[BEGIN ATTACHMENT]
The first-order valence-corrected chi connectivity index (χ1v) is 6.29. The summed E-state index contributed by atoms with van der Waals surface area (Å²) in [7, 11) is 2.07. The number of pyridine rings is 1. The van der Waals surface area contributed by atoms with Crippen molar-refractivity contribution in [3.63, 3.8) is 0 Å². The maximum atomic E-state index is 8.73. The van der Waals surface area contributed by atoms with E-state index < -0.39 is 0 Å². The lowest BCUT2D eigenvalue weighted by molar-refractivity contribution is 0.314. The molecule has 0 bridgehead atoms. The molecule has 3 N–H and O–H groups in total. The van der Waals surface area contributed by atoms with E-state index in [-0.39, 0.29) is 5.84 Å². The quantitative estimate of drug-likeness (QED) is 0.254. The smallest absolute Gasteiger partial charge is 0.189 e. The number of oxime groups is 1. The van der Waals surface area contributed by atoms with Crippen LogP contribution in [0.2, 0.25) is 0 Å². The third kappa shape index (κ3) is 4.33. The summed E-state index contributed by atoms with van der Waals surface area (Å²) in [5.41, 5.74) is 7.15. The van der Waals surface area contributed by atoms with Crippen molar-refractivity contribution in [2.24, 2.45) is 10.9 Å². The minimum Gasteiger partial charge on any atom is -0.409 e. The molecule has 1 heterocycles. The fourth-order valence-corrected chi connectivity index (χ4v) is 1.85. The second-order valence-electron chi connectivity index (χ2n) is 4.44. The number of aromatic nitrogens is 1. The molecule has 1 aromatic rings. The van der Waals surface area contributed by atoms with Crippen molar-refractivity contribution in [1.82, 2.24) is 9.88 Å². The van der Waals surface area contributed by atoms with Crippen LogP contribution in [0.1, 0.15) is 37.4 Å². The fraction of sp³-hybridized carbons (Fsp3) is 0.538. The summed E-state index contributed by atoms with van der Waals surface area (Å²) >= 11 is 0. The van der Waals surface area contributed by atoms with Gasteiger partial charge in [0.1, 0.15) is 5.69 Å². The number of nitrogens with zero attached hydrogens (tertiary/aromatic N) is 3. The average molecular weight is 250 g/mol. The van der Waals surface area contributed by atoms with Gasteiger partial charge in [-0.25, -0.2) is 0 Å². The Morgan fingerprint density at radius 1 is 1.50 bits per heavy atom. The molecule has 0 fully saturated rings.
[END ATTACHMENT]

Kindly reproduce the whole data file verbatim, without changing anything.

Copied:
The first-order valence-corrected chi connectivity index (χ1v) is 6.29. The summed E-state index contributed by atoms with van der Waals surface area (Å²) in [7, 11) is 2.07. The number of pyridine rings is 1. The van der Waals surface area contributed by atoms with Crippen molar-refractivity contribution in [3.63, 3.8) is 0 Å². The maximum atomic E-state index is 8.73. The van der Waals surface area contributed by atoms with E-state index < -0.39 is 0 Å². The lowest BCUT2D eigenvalue weighted by molar-refractivity contribution is 0.314. The molecule has 0 bridgehead atoms. The molecule has 3 N–H and O–H groups in total. The van der Waals surface area contributed by atoms with E-state index in [-0.39, 0.29) is 5.84 Å². The quantitative estimate of drug-likeness (QED) is 0.254. The smallest absolute Gasteiger partial charge is 0.189 e. The number of oxime groups is 1. The van der Waals surface area contributed by atoms with Crippen LogP contribution in [0.2, 0.25) is 0 Å². The third kappa shape index (κ3) is 4.33. The summed E-state index contributed by atoms with van der Waals surface area (Å²) in [5.41, 5.74) is 7.15. The van der Waals surface area contributed by atoms with Crippen molar-refractivity contribution in [2.24, 2.45) is 10.9 Å². The minimum Gasteiger partial charge on any atom is -0.409 e. The molecule has 1 heterocycles. The fourth-order valence-corrected chi connectivity index (χ4v) is 1.85. The second-order valence-electron chi connectivity index (χ2n) is 4.44. The number of aromatic nitrogens is 1. The molecule has 1 aromatic rings. The van der Waals surface area contributed by atoms with Crippen molar-refractivity contribution in [1.82, 2.24) is 9.88 Å². The van der Waals surface area contributed by atoms with Crippen LogP contribution in [0.1, 0.15) is 37.4 Å². The fraction of sp³-hybridized carbons (Fsp3) is 0.538. The summed E-state index contributed by atoms with van der Waals surface area (Å²) >= 11 is 0. The van der Waals surface area contributed by atoms with Gasteiger partial charge in [0.1, 0.15) is 5.69 Å². The number of nitrogens with zero attached hydrogens (tertiary/aromatic N) is 3. The average molecular weight is 250 g/mol. The van der Waals surface area contributed by atoms with Gasteiger partial charge in [-0.25, -0.2) is 0 Å². The Morgan fingerprint density at radius 1 is 1.50 bits per heavy atom. The molecule has 0 fully saturated rings.